How Canada' Electricity is Cleaning Up its Act

October 01, 2019

Canada is a diverse place with a wide range of fuel sources that produce varying GHG (greenhouse gas) emissions. A good way to compare the GHG impact of a region’s electricity sources is to look at its generation intensity: the quantity of GHGs emitted per unit of electricity generated. Since different fuels produce varying levels of GHGs, two regions that are producing the same amount of electricity may have different generation intensities. For example, somewhere that relies heavily on hydro and renewables will have a lower generation intensity than somewhere mostly using coal.

Looking at generation intensity per capita allows us to easily compare regions with varying populations. In the animation below we can see how Canada’s provinces and territories compare to one another.

Figure 1: Time lapse graph of provincial and territorial generation intensities

The first thing you might have noticed is the high generation intensity of the territories. The high values in the territories are not a result of generating lots of electricity, as we can see from figure 2, which compares the past, present and projected electricity generation by province and territory.

Figure 2: Electric Generation by Province and Territory

Instead, the high generation intensity of the territories is actually due to having many remote communities that rely more heavily on diesel for electricity generation, causing larger amounts of carbon to be produced per GWh. For this reason we’ll remove the territories to better compare generation intensities of the provinces. Let’s take a look:

Figure 3: Time lapse graph of provincial generation intensities

There’s a lot of interesting things jumping out from this animation so let’s just touch on a few key things.

PEI’s drastic drop between 2000 and 2005
Between 2005 and 2010 there is a pretty big drop in generation intensity for PEI. Now what happened there? In this time period, PEI switched from using a diesel generator to importing backup electricity from New Brunswick, as well as generating more of their own from wind power. Currently PEI is a net importer of electricity and sources approximately 60% of its electricity from New Brunswick.

Quebec staying low with hydro
While Quebec generates the most electricity in the country, it’s interesting to find it has one of the lowest generation intensities of all the provinces. This is because of the large hydropower capacity of the province, over 80% (see figure 4) . With hydropower being emissions-free, Quebec is a great example of a situation where generation capacity doesn’t necessarily correlate with generation intensity.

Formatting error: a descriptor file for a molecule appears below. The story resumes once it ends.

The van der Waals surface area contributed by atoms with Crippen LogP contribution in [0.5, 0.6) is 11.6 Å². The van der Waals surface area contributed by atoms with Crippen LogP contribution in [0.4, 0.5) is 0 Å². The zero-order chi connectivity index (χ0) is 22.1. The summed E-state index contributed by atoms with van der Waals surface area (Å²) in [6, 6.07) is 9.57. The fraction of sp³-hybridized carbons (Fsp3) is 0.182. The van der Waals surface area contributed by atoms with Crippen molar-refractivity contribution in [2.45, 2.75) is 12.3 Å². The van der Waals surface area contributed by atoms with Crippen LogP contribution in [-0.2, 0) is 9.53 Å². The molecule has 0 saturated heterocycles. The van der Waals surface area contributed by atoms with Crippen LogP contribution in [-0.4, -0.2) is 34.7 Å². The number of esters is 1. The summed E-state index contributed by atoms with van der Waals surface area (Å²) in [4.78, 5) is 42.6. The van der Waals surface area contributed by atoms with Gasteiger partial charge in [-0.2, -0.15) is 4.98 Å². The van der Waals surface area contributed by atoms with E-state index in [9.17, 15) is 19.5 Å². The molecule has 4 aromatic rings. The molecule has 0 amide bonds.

Figure 4: Capacity Mix by Province and Territory, 2014 and 2040

Ontario’s coal plant closures
While Ontario has a relatively low generation intensity average compared to the rest of the provinces, there has been a noticeable decline in the graph over the years. In 2014 Ontario became the first North American government to eliminate coal-fired electricity generation, the largest single GHG reduction action in North America. In 2001, Ontario had five coal-fired generating stations and coal went from 25% of Ontario’s supply mix in 2003 to zero in 2014 once all of them were closed. We can see Ontario’s generation intensity decline drastically to almost 1/5 of what it was from 2003 and 2014.

Declining trend across Canada
While different provinces show variable changes over the years, the general trend is that Canada’s generation intensity has (thankfully!) been on a downwards path. The Canadian generation intensity per capita dropped by nearly half between 2005 and 2016.

What about the future?
While we don’t have projections of generation intensities for the future we do know that many provinces and territories have adopted targets for reducing emissions from electricity generation (Table 1).

If provinces and territories aim to reach their targets and reduce GHG emissions we should expect a declining trend of generation intensity to continue throughout Canada.